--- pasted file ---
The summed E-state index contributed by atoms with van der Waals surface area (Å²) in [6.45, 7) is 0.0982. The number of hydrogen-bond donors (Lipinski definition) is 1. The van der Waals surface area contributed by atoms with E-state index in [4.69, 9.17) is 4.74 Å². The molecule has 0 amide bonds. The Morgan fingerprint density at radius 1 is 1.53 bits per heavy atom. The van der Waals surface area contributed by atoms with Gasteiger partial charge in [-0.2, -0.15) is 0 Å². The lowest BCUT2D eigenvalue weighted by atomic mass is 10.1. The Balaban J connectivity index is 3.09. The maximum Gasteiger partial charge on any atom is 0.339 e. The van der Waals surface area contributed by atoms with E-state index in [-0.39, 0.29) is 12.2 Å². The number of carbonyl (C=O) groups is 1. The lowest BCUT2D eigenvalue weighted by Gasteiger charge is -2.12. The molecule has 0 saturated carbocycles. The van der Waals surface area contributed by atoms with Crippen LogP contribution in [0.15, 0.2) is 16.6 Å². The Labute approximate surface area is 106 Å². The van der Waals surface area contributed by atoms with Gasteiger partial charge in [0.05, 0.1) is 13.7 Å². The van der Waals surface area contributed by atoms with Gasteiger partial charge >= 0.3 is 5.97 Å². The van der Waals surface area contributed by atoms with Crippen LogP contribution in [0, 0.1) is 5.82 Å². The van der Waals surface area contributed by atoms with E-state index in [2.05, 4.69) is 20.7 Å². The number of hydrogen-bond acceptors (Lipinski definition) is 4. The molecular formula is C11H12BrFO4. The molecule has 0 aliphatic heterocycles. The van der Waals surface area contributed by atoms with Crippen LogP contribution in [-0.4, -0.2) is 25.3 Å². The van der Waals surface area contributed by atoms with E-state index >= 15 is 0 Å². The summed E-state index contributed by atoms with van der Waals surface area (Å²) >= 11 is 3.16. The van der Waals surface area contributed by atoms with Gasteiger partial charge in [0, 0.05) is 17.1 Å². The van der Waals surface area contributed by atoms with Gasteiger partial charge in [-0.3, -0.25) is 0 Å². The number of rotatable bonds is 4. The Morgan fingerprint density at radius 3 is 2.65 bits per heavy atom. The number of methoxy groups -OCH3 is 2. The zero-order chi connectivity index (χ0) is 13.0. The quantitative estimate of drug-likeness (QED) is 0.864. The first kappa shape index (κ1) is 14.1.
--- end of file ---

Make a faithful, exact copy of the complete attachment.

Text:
The summed E-state index contributed by atoms with van der Waals surface area (Å²) in [6.45, 7) is 0.0982. The number of hydrogen-bond donors (Lipinski definition) is 1. The van der Waals surface area contributed by atoms with E-state index in [4.69, 9.17) is 4.74 Å². The molecule has 0 amide bonds. The Morgan fingerprint density at radius 1 is 1.53 bits per heavy atom. The van der Waals surface area contributed by atoms with Gasteiger partial charge in [-0.2, -0.15) is 0 Å². The lowest BCUT2D eigenvalue weighted by atomic mass is 10.1. The Balaban J connectivity index is 3.09. The maximum Gasteiger partial charge on any atom is 0.339 e. The van der Waals surface area contributed by atoms with E-state index in [-0.39, 0.29) is 12.2 Å². The number of carbonyl (C=O) groups is 1. The lowest BCUT2D eigenvalue weighted by Gasteiger charge is -2.12. The molecule has 0 saturated carbocycles. The van der Waals surface area contributed by atoms with Crippen LogP contribution in [0.15, 0.2) is 16.6 Å². The Labute approximate surface area is 106 Å². The van der Waals surface area contributed by atoms with Gasteiger partial charge in [0.05, 0.1) is 13.7 Å². The van der Waals surface area contributed by atoms with Gasteiger partial charge >= 0.3 is 5.97 Å². The van der Waals surface area contributed by atoms with Crippen LogP contribution in [0, 0.1) is 5.82 Å². The van der Waals surface area contributed by atoms with E-state index in [2.05, 4.69) is 20.7 Å². The number of hydrogen-bond acceptors (Lipinski definition) is 4. The molecular formula is C11H12BrFO4. The molecule has 0 aliphatic heterocycles. The van der Waals surface area contributed by atoms with Crippen LogP contribution in [-0.4, -0.2) is 25.3 Å². The van der Waals surface area contributed by atoms with E-state index >= 15 is 0 Å². The summed E-state index contributed by atoms with van der Waals surface area (Å²) >= 11 is 3.16. The van der Waals surface area contributed by atoms with Gasteiger partial charge in [0, 0.05) is 17.1 Å². The van der Waals surface area contributed by atoms with Gasteiger partial charge in [-0.3, -0.25) is 0 Å². The number of rotatable bonds is 4. The Morgan fingerprint density at radius 3 is 2.65 bits per heavy atom. The number of methoxy groups -OCH3 is 2. The zero-order chi connectivity index (χ0) is 13.0. The quantitative estimate of drug-likeness (QED) is 0.864. The first kappa shape index (κ1) is 14.1.